Letters of Anton Chekhov, by Anton Chekhov

To A. S. Suvorin.

ALEXIN, May 18, 1891.

. . . I get up at five o’clock in the morning; evidently when I am old I shall get up at four. My forefathers all got up very early, before the cock. And I notice people who get up very early are horribly fussy. So I suppose I shall be a fussy, restless old man. . . .


. . . The carp bite capitally. I forgot all my sorrows yesterday; first I sat by the pond and caught carp, and then by the old mill and caught perch.

. . . The last two proclamations — about the Siberian railway and the exiles — pleased me very much. The Siberian railway is called a national concern, and the tone of the proclamation guarantees its speedy completion; and convicts who have completed such and such terms as settlers are allowed to return to Russia without the right to live in the provinces of Petersburg and Moscow. The newspapers have let this pass unnoticed, and yet it is something which has never been in Russia before — it is the first step towards abolishing the life sentence which has so long weighed on the public conscience as unjust and cruel in the extreme. . . .

BOGIMOVO, May 27, 4 o’clock in the Morning.

The mongoose has run away into the woods and has not come back. It is cold. I have no money. But nevertheless, I don’t envy you. One cannot live in town now, it is both dreary and unwholesome. I should like you to be sitting from morning till dinner-time in this verandah, drinking tea and writing something artistic, a play or something; and after dinner till evening, fishing and thinking peaceful thoughts. You have long ago earned the right which is denied you now by all sorts of chance circumstances, and it seems to me shameful and unjust that I should live more peacefully than you. Is it possible that you will stay all June in town? It’s really terrible. . . .

. . . By the way, read Grigorovitch’s letter to my enemy Anna Ivanovna. Let her soul rejoice. “Chekhov belongs to the generation which has perceptibly begun to turn away from the West and concentrate more closely on their own world. . . . ” “Venice and Florence are nothing else than dull towns for a man of any intelligence. . . . ” Merci, but I don’t understand persons of such intelligence. One would have to be a bull to “turn away from the West” on arriving for the first time in Venice or Florence. There is very little intelligence in doing so. But I should like to know who is taking the trouble to announce to the whole universe that I did not like foreign parts. Good Lord! I never let drop one word about it. I liked even Bologna. Whatever ought I to have done? Howled with rapture? Broken the windows? Embraced Frenchmen? Do they say I gained no ideas? But I fancy I did. . . .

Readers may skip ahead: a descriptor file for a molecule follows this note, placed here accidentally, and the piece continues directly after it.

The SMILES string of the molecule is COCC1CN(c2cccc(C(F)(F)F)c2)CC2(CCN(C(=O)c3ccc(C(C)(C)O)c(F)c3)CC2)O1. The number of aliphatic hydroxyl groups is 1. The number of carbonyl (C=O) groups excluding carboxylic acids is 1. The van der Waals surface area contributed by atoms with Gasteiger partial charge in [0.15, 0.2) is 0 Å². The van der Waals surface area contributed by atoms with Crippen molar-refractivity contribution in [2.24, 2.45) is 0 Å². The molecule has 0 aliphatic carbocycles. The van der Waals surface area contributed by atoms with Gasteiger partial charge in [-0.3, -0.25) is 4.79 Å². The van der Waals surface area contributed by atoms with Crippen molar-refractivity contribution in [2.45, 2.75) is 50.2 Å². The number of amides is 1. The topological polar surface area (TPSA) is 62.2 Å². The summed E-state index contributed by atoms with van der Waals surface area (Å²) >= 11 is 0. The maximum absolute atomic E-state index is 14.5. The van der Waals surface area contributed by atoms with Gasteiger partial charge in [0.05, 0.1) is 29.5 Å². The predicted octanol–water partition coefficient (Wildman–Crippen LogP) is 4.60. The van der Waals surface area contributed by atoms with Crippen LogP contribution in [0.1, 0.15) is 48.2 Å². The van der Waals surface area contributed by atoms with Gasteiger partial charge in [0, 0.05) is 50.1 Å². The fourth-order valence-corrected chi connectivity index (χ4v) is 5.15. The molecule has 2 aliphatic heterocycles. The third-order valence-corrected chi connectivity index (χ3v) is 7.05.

We must see each other — or more correctly, I must see you. I am missing you already, although to-day I caught two hundred and fifty-two carp and one crayfish.

BOGIMOVO, June 4, 1891.

Why did you go away so soon? I was very dull, and could not get back into my usual petty routine very quickly afterwards. As luck would have it, after you went away the weather became warm and magnificent, and the fish began to bite.

. . . The mongoose has been found. A sportsman with dogs found him on this side of the Oka in a quarry; if there had not been a crevice in the quarry the dogs would have torn the mongoose to pieces. It had been astray in the woods for eighteen days. In spite of the climatic conditions, which are awful for it, it had grown fat — such is the effect of freedom. Yes, my dear sir, freedom is a grand thing.

I advise you again to go to Feodosia by the Volga. Anna Ivanovna and you will enjoy it, and it will be new and interesting for the children. If I were free I would come with you. It’s snug now on those Volga steamers, they feed you well and the passengers are interesting.

Forgive me for your having been so uncomfortable with us. When I am grown up and order furniture from Venice, as I certainly shall do, you won’t have such a cold and rough time with me.


Last updated Sunday, March 27, 2016 at 11:53